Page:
The jungle is a symbol in the book "Lord of the Flies". What does it represent?
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At the beginning of the novel, the jungle is a symbol for nature. At one end of the island, where the plane carrying the boys most likely crashed, there is a "long scar smashed into the jungle". Symbolically, this scar represents the destruction that man inflicts on nature. However, unlike many books, nature is not seen in a positive way, Golding also uses the jungle as symbol for death, decay, and darkness. In fact, since the jungle is the home of the beast, it, too, symbolizes the darkness naturally present within humans that is capable of ruling their lives. This evil eventually spreads to almost every boy on the island, just as in the jungle, "darkness poured out, submerging the ways between the trees till they were dim and strange as the bottom of the sea."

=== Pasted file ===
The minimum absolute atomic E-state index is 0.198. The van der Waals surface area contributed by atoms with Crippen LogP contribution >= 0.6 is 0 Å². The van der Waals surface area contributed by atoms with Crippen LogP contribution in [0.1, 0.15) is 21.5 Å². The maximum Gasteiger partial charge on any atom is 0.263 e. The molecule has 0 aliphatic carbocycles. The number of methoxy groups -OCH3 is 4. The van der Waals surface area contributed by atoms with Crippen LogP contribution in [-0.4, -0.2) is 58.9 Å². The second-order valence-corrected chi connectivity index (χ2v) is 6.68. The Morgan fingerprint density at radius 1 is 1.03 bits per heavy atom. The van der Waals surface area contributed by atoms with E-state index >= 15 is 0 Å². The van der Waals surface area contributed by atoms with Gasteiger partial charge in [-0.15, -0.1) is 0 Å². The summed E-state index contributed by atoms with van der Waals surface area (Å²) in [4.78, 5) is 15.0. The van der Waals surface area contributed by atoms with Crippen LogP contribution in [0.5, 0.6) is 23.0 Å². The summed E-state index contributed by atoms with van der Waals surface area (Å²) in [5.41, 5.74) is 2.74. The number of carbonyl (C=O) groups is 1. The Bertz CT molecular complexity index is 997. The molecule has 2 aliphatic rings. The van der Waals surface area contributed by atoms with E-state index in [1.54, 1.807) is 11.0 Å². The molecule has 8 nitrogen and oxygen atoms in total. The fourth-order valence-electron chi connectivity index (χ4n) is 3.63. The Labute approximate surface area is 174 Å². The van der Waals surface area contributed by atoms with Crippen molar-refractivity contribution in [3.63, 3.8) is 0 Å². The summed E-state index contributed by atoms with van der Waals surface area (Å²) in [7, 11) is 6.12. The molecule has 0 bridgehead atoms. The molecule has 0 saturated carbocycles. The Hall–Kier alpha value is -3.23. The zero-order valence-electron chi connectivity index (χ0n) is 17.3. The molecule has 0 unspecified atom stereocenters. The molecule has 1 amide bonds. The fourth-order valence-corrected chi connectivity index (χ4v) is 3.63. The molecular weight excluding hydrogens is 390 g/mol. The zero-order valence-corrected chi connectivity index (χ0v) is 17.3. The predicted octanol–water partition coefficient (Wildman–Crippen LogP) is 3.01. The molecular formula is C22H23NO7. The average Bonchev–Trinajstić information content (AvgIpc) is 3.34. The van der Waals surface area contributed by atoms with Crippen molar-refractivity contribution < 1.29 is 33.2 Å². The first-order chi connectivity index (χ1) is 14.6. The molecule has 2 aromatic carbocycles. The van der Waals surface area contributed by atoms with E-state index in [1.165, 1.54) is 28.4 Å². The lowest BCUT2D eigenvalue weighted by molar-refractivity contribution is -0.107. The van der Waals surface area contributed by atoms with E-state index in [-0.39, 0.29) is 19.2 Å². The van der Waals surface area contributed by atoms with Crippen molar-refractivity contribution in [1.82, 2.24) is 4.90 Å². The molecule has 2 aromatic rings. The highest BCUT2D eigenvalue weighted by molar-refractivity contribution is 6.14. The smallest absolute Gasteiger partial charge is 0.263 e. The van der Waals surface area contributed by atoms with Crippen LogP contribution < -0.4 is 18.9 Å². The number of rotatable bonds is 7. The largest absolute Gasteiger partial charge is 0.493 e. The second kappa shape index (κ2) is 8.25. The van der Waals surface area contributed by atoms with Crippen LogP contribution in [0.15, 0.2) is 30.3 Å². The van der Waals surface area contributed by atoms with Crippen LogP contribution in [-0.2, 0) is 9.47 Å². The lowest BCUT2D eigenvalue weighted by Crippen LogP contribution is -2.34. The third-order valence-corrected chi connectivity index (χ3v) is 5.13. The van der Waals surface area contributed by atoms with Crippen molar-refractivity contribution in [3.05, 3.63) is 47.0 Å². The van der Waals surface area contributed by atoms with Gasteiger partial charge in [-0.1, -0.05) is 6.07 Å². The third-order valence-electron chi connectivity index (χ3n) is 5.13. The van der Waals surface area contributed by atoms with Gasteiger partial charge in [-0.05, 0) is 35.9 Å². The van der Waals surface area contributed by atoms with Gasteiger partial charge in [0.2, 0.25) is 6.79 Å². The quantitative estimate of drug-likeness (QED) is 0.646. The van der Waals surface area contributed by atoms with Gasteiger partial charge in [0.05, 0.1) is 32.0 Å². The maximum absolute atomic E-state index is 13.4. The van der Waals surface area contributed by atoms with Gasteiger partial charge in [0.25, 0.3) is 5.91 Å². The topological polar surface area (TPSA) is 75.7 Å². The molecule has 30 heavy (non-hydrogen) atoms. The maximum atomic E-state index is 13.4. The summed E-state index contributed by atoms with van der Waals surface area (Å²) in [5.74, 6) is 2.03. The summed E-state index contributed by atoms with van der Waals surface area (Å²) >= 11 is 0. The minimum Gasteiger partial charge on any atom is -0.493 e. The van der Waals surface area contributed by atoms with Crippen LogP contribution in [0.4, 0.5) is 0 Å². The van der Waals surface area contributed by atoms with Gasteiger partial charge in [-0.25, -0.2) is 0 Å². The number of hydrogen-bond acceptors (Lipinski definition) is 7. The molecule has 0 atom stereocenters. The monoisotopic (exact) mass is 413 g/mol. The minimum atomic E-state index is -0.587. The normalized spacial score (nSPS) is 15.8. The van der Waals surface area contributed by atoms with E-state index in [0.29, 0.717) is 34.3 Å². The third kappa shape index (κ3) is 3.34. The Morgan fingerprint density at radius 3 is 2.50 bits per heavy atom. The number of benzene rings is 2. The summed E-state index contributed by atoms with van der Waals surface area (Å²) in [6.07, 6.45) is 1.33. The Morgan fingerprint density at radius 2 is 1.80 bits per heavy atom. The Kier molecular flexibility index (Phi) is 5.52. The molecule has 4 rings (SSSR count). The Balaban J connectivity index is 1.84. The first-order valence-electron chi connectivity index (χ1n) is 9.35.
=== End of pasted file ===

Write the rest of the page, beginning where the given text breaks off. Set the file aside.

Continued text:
The jungle is on the island where the plane made a crash landing. It is pristine land, a paradise of sorts untouched by man's activities.
The jungle symbolized nature’s balance and control without man’s interference. It showed that all or most of the problems that occur in nature are as a result of man's activities. This position is further supported by the scar in the jungle caused by the crashing of the plane which showed the destructive nature of man. The jungle symbolized perfection until man corrupted it. The jungle also symbolized something new, a place where the kids can start afresh with an empty slate.
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